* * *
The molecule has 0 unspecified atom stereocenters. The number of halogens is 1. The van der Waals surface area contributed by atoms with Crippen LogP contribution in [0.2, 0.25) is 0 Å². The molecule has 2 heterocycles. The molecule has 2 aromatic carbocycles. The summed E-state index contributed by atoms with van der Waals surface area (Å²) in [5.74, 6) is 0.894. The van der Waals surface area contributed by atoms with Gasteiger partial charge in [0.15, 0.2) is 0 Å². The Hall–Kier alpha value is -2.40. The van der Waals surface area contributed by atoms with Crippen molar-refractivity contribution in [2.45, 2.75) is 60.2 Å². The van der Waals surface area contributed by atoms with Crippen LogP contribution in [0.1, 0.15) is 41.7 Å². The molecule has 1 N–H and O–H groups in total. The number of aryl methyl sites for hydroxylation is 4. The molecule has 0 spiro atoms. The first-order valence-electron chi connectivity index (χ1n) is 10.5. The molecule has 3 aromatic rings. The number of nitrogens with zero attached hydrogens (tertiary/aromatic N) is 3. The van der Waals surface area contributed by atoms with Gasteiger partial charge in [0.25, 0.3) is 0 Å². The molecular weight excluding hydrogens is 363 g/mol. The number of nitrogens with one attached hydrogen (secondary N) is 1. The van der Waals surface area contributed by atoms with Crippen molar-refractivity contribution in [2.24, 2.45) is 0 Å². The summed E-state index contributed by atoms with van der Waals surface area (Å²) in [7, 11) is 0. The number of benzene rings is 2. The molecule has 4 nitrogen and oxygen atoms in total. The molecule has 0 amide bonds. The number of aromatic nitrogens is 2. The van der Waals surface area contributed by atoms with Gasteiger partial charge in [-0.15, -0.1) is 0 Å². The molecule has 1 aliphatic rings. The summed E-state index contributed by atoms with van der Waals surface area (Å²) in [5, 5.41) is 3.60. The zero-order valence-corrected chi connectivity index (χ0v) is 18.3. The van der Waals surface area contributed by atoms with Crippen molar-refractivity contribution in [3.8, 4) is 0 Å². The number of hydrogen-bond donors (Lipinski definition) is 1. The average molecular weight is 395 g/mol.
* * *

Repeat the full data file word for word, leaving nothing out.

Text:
The molecule has 0 unspecified atom stereocenters. The number of halogens is 1. The van der Waals surface area contributed by atoms with Crippen LogP contribution in [0.2, 0.25) is 0 Å². The molecule has 2 heterocycles. The molecule has 2 aromatic carbocycles. The summed E-state index contributed by atoms with van der Waals surface area (Å²) in [5.74, 6) is 0.894. The van der Waals surface area contributed by atoms with Gasteiger partial charge in [0.15, 0.2) is 0 Å². The Hall–Kier alpha value is -2.40. The van der Waals surface area contributed by atoms with Crippen molar-refractivity contribution in [2.45, 2.75) is 60.2 Å². The van der Waals surface area contributed by atoms with Crippen LogP contribution in [0.1, 0.15) is 41.7 Å². The molecule has 1 N–H and O–H groups in total. The number of aryl methyl sites for hydroxylation is 4. The molecule has 0 spiro atoms. The first-order valence-electron chi connectivity index (χ1n) is 10.5. The molecule has 3 aromatic rings. The number of nitrogens with zero attached hydrogens (tertiary/aromatic N) is 3. The van der Waals surface area contributed by atoms with Gasteiger partial charge in [0.25, 0.3) is 0 Å². The molecular weight excluding hydrogens is 363 g/mol. The number of nitrogens with one attached hydrogen (secondary N) is 1. The van der Waals surface area contributed by atoms with Crippen molar-refractivity contribution in [2.24, 2.45) is 0 Å². The summed E-state index contributed by atoms with van der Waals surface area (Å²) in [7, 11) is 0. The number of benzene rings is 2. The molecule has 4 nitrogen and oxygen atoms in total. The molecule has 0 amide bonds. The number of aromatic nitrogens is 2. The van der Waals surface area contributed by atoms with Gasteiger partial charge in [-0.15, -0.1) is 0 Å². The molecule has 1 aliphatic rings. The summed E-state index contributed by atoms with van der Waals surface area (Å²) in [5, 5.41) is 3.60. The zero-order valence-corrected chi connectivity index (χ0v) is 18.3. The van der Waals surface area contributed by atoms with Crippen molar-refractivity contribution in [3.8, 4) is 0 Å². The number of hydrogen-bond donors (Lipinski definition) is 1. The average molecular weight is 395 g/mol.